Why You Still Need To Brush And Floss After A Dental Implant Restoration

A dental implant does not decay, because it is not made of natural tooth material. The implant is made of titanium metal, and the implant crown can be constructed from a variety of materials, such as porcelain or porcelain-over-metal. As a result, bacterial acids do not damage an implant restoration.

However, if you have dental implants, you still need to brush and floss properly. Here are a few reasons why:


When bacteria become trapped in the gums around a dental implant, peri-implantitis can ensue. The condition is actually a type of gum infection. When left unchecked, peri-implantitis can damage the tissues around an implant, preventing the implant wound from healing properly. In some cases, implant failure can even occur.

To prevent peri-implantitis, it is important to keep the area around a dental implant as free of oral bacteria as possible. Regular brushing and flossing can help prevent a buildup of the microbes that could result in an infection.

Tooth Decay

A dental implant may not be able to decay, but the teeth adjacent to the device can. When an implant is not kept clean, plaque can build up on the device, causing decay in nearby teeth.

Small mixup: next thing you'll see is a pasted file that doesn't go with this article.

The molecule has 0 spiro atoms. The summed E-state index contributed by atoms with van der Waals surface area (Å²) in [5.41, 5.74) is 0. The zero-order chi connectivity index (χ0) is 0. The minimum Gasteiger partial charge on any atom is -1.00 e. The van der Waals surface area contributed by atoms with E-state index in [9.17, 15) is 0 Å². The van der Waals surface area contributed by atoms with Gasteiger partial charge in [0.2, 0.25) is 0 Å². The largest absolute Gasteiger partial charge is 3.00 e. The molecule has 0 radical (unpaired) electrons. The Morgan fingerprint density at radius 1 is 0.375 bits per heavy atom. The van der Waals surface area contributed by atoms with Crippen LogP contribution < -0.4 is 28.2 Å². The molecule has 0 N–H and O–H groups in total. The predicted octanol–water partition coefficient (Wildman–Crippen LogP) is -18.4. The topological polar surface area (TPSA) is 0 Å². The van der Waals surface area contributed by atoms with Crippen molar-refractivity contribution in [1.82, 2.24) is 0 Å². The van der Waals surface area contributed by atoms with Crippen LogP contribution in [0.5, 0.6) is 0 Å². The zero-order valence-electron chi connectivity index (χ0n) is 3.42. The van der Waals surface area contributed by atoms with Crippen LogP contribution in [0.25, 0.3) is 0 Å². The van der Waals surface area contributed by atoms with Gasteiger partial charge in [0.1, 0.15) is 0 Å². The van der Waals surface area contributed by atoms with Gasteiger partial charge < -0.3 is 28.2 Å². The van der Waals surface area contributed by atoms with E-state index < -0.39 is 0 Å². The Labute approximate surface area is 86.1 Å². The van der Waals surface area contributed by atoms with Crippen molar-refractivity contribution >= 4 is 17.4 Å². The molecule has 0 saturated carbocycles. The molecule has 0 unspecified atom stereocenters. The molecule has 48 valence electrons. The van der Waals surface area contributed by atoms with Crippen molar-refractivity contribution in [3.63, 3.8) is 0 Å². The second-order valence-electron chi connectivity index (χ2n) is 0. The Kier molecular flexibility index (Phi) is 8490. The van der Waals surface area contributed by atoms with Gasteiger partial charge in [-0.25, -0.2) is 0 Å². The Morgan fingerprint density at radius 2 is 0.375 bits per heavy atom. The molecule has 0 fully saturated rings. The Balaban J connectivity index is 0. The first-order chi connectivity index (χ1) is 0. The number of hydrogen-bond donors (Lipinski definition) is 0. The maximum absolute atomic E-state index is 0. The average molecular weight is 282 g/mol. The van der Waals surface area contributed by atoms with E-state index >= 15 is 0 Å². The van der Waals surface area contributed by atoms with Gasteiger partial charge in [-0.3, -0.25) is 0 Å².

Tooth decay is damage to the tooth enamel from exposure to acids. The acids eat away at the enamel and dissolve minerals that make up the tooth material. Over time, holes form in the teeth, allowing the entry of oral bacteria. 

By brushing and flossing a dental implant, plaque, which includes oral bacteria that release decay-causing acid, can be removed before the acid incites tooth decay. The area between a dental implant and a natural tooth should receive particular focus during teeth-cleaning sessions. 

Gum Disease

Gum disease usually begins as the inflammation of the gingival tissues. The condition can progress to a severe form of periodontal disease called periodontitis. 

Periodontitis is associated with tooth and bone loss. The dental implant, like the roots of the natural teeth, is positioned in the bone of the jaw. Thus, even a dental implant may be lost if periodontitis develops. 

Brushing and flossing can help keep the gums in optimal health to lessen the likelihood of periodontal disease. Special attention should be given to the gums and teeth during brushing and flossing sessions if signs of gum disease, such as bleeding, redness, or swelling, occurs.

For more information about brushing and flossing after a dental implant restoration, schedule a consultation with an implant dentist, like one from Gallery Dental, in your area.